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Posts Tagged ‘proceno’


At the beginning of the second millennium, a huge number of pilgrims travelled to Via-Francigena3three major destinations:  Rome, the city of the martyrdom of Saints Peter and Paul, the italy-via-francigenafounders of the Christian church; The Holy Land, site of Calvary, where the pilgrims viafrancigena4sought out the places of Christ’s Passion; Santiago de Compostela, the furthest point of western Europe which the Holy Apostle James chose as his final resting place. Thus Europe became a vast web of roads, paths and routes all of which led towards these pilgrimage sites. The way to Rome was along what was probably the most important road of the times, the Via Francigena or Via Romea which led to the Eternal City from the Western Alps and the Rhineland and was used for seven centuries by sovereigns, emperors, plebeians and clergymen. The Via Francigena led all the way from Canterbury to Rome and was one of the pathways of European history. It was a main thoroughfare along which hundreds of thousands of pilgrims passed on their way to Rome. In those days, the journey was not just an adventure or a risk but an act of devotion in itself, and the pilgrims would stop off along the way at places deemed holy by the Church.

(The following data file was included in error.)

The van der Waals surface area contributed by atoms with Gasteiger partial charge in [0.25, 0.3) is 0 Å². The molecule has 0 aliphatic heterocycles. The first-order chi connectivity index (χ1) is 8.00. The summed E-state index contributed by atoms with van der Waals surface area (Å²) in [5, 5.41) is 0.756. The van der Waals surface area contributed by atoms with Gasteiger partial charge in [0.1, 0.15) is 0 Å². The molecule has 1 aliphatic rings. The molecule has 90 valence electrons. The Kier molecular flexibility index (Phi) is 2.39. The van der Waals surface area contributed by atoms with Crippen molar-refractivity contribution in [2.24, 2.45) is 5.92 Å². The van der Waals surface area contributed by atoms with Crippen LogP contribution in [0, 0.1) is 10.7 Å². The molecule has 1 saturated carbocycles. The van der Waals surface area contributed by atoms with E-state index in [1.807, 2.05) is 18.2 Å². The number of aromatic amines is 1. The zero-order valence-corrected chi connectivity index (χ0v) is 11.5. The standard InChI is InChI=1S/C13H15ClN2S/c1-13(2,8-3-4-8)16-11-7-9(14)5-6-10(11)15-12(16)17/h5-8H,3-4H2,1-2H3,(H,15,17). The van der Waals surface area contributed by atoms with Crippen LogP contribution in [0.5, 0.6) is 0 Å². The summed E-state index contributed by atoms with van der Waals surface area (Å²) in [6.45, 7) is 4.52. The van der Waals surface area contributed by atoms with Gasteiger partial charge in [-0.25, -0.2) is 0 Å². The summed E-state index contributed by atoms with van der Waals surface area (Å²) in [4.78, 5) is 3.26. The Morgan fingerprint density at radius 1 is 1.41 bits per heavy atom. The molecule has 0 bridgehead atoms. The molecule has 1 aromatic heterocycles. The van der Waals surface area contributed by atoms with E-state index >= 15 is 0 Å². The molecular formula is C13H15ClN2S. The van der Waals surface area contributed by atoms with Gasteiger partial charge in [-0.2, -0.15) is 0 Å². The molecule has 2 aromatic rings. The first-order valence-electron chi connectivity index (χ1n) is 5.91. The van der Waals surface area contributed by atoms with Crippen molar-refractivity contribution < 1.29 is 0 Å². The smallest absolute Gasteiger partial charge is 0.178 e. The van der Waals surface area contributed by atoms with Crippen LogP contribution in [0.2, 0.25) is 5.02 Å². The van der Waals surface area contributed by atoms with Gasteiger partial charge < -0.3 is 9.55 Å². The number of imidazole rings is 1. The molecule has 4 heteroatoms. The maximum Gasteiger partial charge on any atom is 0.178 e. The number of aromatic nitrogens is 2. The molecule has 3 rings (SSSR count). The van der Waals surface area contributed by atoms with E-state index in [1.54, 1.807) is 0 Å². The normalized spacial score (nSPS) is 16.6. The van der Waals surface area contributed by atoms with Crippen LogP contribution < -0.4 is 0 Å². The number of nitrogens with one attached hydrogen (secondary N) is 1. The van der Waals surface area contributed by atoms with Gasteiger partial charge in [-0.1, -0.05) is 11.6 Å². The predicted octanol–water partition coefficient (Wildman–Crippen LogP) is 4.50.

The Via Francigena cut through the Alps in the Valley of Aosta and proceeded southwards through Piedmont, Lombardy, the flatlands of the river Po (Padania) before going through the Apennines near Berceto to pass into Tuscany and Latium, and then Rome. This route is an essential and formative phenomenon in the history of Europe.
If we look at the Etrurian section, we can identify the route and the posting stages. From Proceno, a resting station, the pilgrims moved on to Acquapendente which was a fundamental part of the journey as it contained a precious reliquary from the Holy Land, now kept in the Cathedral crypt. They then travelled down to Bolsena, an important town because of the Corpus Domini miracle, and on to Montefiascone, a mediaeval town even then known for its wine. The next stage was Viterbo which, indeed, developed and grew thanks to its strategic position on the Via Francigena. Viterbo thus became a cardinal destination on the itinerary and was well supplied with hospices and lodgings. The traces of this concentration of pilgrim activity are still very much to be seen today. After Viterbo, travellers faced the obstacle of the Cimini mountains which they traversed by going either to the right or to the left along the Vico Lake. The more popular choice varied from age to age. One way led to Ronciglione and the little church of Saint Eusebius. The other led through chestnut woods and we may still make out traces of an old path that passed by the Cistercian Abbey of St Martins in Cimino. The pilgrims would then make their way to Vetralla where a country road led them to the little church of Santa Maria in Forcassi, mentioned by Sigericus. After this, the road led to Capranica, Sutri, Monterosi and then the pilgrims left the Via Cassia for the Via Trionfale that led them into Rome at last.